Jana Sterbak’s conceptual sculptures work in accordance with or opposition to her body, raising valuable questions about power - who holds it and what impact does that have?
Born in the Czech Republic in 1955, Sterbak’s artistic language is influenced by the cultural and social climate of the predecessors from her homeland - Kafka, Čapek and Kundera. There is an undeniably reserved aspect to their works, like Sterbak’s. Although none of the above have fears over exploring abstract and off-the-wall ideas, there is something guarded about what they do too.
This sense of reservation comes across in a lot of her works, which are often presented with an overriding pessimism, a feeling that was prevalent in a lot of art during the long-drawn-out cold war era. Throughout this period, there was a globally overwhelming sense of not knowing what would happen from one day to the next - a pervasive feeling of helplessness and loss of control.
One of the Czech’s most revered creations, that encapsulates so much of her artistic identity, is her 1989 Remote Control. The wire-frame and remote-controlled dress, almost like an exoskeleton whereby the wearer levitates in the centre of, allows the artist to explore notions of control, not simply who has it, but what the pros and cons of this scenario are.
A wire-framed dress is iconic, but comes without the controversial legacy of another dress she created - this time of raw meat. Beating Lady Gaga to the punch by about 25 years, Vanitas: Flesh Dress for an Albino Anorectic caused a storm two years prior to her remote-controlled dress' public appearance.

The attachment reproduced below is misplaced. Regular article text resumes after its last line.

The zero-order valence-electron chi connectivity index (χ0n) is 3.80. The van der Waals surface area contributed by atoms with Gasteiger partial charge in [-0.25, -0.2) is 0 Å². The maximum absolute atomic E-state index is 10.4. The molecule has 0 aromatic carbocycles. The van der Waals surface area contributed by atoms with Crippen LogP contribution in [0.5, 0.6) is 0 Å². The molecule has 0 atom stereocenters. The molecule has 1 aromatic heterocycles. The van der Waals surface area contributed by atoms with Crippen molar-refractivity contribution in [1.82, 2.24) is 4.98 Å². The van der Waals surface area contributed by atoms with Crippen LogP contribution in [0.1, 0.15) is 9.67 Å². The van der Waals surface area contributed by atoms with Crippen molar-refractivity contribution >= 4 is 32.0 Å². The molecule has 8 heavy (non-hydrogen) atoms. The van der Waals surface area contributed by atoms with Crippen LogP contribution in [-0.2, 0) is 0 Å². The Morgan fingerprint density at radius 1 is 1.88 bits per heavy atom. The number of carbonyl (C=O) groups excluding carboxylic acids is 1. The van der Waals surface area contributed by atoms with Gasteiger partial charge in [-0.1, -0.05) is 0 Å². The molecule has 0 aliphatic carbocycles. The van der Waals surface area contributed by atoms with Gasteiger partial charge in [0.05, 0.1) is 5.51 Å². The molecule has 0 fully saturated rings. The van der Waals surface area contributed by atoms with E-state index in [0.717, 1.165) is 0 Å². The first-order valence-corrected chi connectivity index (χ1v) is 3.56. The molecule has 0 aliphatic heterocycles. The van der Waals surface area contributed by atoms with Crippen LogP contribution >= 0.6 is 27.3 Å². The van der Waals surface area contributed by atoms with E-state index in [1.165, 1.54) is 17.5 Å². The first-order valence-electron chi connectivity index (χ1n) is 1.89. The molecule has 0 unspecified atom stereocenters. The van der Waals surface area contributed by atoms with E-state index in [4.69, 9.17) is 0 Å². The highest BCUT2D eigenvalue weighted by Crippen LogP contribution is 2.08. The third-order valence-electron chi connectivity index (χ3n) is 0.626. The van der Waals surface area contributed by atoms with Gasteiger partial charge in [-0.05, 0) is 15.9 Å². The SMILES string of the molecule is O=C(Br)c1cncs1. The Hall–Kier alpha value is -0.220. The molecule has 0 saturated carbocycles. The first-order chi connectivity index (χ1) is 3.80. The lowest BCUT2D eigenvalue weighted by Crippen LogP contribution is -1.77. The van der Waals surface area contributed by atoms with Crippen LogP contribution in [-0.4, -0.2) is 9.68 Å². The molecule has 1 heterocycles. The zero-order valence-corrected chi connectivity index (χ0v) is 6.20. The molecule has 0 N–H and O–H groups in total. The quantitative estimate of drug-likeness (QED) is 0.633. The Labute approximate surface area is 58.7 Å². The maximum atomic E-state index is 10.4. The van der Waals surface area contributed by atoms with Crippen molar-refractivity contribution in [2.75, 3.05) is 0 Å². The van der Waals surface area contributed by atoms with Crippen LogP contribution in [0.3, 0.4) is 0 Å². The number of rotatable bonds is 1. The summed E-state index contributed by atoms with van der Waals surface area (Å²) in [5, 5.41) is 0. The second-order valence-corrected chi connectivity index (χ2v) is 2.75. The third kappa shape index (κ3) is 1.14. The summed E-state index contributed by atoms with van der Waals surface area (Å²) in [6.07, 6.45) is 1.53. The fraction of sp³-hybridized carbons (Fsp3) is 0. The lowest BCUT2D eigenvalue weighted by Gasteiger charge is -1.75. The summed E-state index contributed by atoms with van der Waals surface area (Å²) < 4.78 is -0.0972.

By stitching together raw flank steaks, meat that decomposed in real-time, the artist could draw parallels between the behaviour and biological strain of people suffering from anorexia - drawing a clear distinction between what can be seen as beautiful and what must be seen as dangerous.
Yet, almost as a joking finger pointed at the art establishment - the dress became big news, drawing people to see it. Just as the same vulture-media would be drawn towards unhealthy bodies in the fashion industry which Sterback was lampooning. They just couldn't help themselves.
Just as we are drawn to conform to the structure that we exist within, the meat, through its natural process of decay, lost its colour and form, drawing itself in closely to the mannequin on which it hung. A lightning-rod of criticism from politicians, who saw it as celebrating food wastage, and from health authorities who claimed it hazardous.
In what became one of Canada’s most controversial artistic events, a newspaper printed the address of the show’s curator - in which the dress was featured - as a way to goad their readers into approaching the woman, to which they obliged. Faeces was sent through the mail, alongside threatening letters - none of which came to fruition.
For a reserved, thoughtful, yet deeply provocative figure, Sterbak’s legacy is largely silent, yet thought of not as an artist of sculpture, but as an artist of thought, she must be named up there with the greatest to have ever come from her home of the Czech Republic.
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